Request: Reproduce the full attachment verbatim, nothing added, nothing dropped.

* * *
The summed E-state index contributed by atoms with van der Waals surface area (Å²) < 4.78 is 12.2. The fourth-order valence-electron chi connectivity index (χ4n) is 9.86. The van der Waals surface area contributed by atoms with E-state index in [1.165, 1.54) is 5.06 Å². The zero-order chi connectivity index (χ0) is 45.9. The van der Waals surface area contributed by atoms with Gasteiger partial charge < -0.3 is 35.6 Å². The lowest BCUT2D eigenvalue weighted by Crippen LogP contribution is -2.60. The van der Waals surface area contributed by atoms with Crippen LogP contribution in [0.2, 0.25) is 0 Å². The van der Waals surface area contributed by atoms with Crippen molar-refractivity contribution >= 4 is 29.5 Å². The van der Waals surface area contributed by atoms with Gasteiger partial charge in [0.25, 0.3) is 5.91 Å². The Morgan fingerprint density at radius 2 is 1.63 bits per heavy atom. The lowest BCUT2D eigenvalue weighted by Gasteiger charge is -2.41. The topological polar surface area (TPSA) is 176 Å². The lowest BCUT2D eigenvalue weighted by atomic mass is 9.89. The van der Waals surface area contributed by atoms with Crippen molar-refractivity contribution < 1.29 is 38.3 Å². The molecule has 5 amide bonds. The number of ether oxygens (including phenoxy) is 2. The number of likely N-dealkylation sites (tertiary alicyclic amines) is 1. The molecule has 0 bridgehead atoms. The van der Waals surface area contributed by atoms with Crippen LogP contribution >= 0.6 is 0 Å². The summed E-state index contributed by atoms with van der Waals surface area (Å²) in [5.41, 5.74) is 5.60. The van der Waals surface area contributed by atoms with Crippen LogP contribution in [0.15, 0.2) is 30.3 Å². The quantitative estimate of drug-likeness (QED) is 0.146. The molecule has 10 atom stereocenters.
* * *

The summed E-state index contributed by atoms with van der Waals surface area (Å²) < 4.78 is 12.2. The fourth-order valence-electron chi connectivity index (χ4n) is 9.86. The van der Waals surface area contributed by atoms with E-state index in [1.165, 1.54) is 5.06 Å². The zero-order chi connectivity index (χ0) is 45.9. The van der Waals surface area contributed by atoms with Gasteiger partial charge < -0.3 is 35.6 Å². The lowest BCUT2D eigenvalue weighted by Crippen LogP contribution is -2.60. The van der Waals surface area contributed by atoms with Crippen LogP contribution in [0.2, 0.25) is 0 Å². The van der Waals surface area contributed by atoms with Crippen molar-refractivity contribution >= 4 is 29.5 Å². The van der Waals surface area contributed by atoms with Gasteiger partial charge in [0.25, 0.3) is 5.91 Å². The Morgan fingerprint density at radius 2 is 1.63 bits per heavy atom. The lowest BCUT2D eigenvalue weighted by Gasteiger charge is -2.41. The topological polar surface area (TPSA) is 176 Å². The lowest BCUT2D eigenvalue weighted by atomic mass is 9.89. The van der Waals surface area contributed by atoms with Crippen molar-refractivity contribution < 1.29 is 38.3 Å². The molecule has 5 amide bonds. The number of ether oxygens (including phenoxy) is 2. The number of likely N-dealkylation sites (tertiary alicyclic amines) is 1. The molecule has 0 bridgehead atoms. The van der Waals surface area contributed by atoms with Crippen LogP contribution >= 0.6 is 0 Å². The summed E-state index contributed by atoms with van der Waals surface area (Å²) in [5.41, 5.74) is 5.60. The van der Waals surface area contributed by atoms with Crippen LogP contribution in [0.15, 0.2) is 30.3 Å². The quantitative estimate of drug-likeness (QED) is 0.146. The molecule has 10 atom stereocenters.